The Kuwaiti Ministry of Health has released a statement banning expats with certain diseases from becoming permanent residents in the country. Despite all of the diseases targeted being non-contagious, the government in Kuwait will deny residency to those living with the conditions.
The ban lists 22 diseases and includes a plethora of health issues. So far, the only declared diseases include diabetes, cancer, kidney disease, renal failure, herpes, AIDS, malaria, TB, hepatitis B and hepatitis G. Expats with vision problems, a squint, ...
Currently, there are approximately 3,150,115 expatriates living in Kuwait. This figure accounts for 69.7% of the total population – heavily outweighing native Kuwaitis. The largest expat community is Indian, with around 1 million citizens, followed by Egyptians at around 700,000 people.
Recently, the Kuwaiti population has been increasing their pressure on the government to address the imbalance of expatriates in the country. A parliamentary committee has been working to address the issue and there has been a proposal of a 15-year cap ...
It is no secret that Kuwait has a lot of expats working within their border.
The most recent statistics suggest that around 70% of the population of Kuwait are non-natives, drawn in by often-generous salaries to fill gaps in the Kuwaiti workforce.
At the same time a rising tide of discontent has been making itself felt in recent months, with ever more initiatives being discussed to reduce the number of expats living in the country.
On the one hand concerns have been raised about ...
In recent months we have reported time and again about the way in which Kuwait is trying to bring expat numbers under control.
Numerous initiatives have sought to gently reduce the vast number of expat workers in Kuwait, thus providing additional employment opportunities for native Kuwaitis.
Additionally, at a time when oil revenues are falling, and the government is struggling to recover from a recent budget deficit reducing the number of well-paid expats in the nation should help cut costs.
Just recently, for example, ...
Over the last few years we have seen an increasing number of countries fail to agree on all manner of environmental targets.
Even many of those who have agreed to cut emissions or protect wild areas have subsequently failed to meet the targets they accepted. And so it is in many fast-growing economies, each of whom wants to protect the environment without stifling competitiveness or the broader economy.
Kuwait, however, has a surprisingly robust environmental policy thanks to the so-called “Environmental Protection Law” ...
It seems that never does a month go by without new stories surfacing about how Kuwait plans to deal with their burgeoning expat population.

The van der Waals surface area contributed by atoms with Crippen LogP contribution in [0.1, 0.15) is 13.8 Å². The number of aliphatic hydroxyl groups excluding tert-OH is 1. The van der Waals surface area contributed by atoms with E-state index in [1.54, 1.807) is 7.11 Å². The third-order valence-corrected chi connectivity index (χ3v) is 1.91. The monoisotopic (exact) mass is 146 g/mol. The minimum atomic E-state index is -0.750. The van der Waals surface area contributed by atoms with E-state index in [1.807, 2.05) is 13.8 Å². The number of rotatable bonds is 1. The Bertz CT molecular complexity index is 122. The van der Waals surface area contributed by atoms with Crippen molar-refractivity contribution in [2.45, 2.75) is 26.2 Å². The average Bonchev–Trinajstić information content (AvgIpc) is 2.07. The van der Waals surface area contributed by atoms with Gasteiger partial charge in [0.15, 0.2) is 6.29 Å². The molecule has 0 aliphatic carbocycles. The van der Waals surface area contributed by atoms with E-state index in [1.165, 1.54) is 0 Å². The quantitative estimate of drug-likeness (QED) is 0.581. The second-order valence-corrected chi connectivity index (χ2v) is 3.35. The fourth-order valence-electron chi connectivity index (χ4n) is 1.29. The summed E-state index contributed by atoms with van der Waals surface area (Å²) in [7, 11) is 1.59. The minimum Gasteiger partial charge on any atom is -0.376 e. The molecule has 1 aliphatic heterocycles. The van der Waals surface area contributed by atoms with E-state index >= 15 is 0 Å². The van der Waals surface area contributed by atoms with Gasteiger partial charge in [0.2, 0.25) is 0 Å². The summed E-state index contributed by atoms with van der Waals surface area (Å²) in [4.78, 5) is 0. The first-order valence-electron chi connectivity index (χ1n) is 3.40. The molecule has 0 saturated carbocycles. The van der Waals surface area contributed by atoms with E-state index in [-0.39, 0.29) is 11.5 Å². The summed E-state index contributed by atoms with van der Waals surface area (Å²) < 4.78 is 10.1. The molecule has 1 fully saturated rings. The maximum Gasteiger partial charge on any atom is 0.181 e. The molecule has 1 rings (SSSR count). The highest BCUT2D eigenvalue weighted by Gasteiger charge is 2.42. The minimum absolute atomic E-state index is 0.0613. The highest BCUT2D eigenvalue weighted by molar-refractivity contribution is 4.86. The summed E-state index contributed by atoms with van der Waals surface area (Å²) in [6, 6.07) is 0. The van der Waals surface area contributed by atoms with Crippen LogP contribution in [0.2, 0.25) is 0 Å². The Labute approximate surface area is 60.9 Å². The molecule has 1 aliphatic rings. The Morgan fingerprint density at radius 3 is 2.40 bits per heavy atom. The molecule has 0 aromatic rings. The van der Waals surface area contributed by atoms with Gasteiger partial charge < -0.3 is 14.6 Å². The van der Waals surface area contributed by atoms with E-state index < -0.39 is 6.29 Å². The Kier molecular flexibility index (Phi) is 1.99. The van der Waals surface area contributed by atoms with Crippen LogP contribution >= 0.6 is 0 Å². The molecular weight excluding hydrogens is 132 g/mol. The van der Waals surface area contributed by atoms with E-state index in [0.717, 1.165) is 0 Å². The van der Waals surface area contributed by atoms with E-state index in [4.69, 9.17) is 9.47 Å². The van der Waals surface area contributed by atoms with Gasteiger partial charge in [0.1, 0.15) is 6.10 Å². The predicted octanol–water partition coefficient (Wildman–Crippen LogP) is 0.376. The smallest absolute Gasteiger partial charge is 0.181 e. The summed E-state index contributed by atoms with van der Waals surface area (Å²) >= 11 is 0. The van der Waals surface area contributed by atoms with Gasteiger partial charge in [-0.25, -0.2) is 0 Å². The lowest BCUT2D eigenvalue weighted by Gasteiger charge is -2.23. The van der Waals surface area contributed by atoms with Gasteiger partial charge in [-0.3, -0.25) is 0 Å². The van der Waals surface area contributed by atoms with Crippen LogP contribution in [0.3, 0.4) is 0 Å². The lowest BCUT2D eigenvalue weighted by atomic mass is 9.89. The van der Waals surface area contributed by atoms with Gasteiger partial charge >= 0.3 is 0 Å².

Over the course of the last year we have reported that Kuwait is considering limiting expat stays, that Kuwait has discussed banning new expats and that Kuwait is introducing driving bans on expats for example.
Some of these suggestions never truly came into being after discussion, but others most certainly have gone ahead.
All the same it seems that expat numbers ...
Kuwait has a serious traffic problem.
At peak times many of the roads in major urban areas like Kuwait City can grind to a halt, leading to frustration for locals and expats alike.
The congestion isn’t helped by the fact that no new major roads have been built in recent years to provide alternative routes.
Arguably Kuwait’s oil-fuelled economy also isn’t helping the situation. Not only are Kuwaiti’s typically quite wealthy on a global scale, making cars reasonably affordable, but of course fuel prices ...
Why would anyone agree to move half way round the world for work, leaving behind friends and family (not to mention the glorious British weather)?
For some of us, global moves represent exciting new opportunities to grow and develop in our career of choice.
For others the change of scenery in itself can be enough to tempt us to exotic foreign climes.
And then of course there’s the money.
The reality is that many expats find themselves being handsomely compensated for the life-changing decision to ...
The Middle East has long been a hotspot for expat workers.
While professional and managerial positions are frequently filled by highly educated expats from the West even lower-level positions may be filled by non-native workers.
Many Middle Eastern countries boast large populations of lesser-skilled workers from Asia such as India, Pakistan and Bangladesh.
These less-skilled migrants typically take on more menial work such as manual labour, cleaning or house-keeping.
However alongside this thriving expat community there have always been issues.
Many countries in the Middle East ...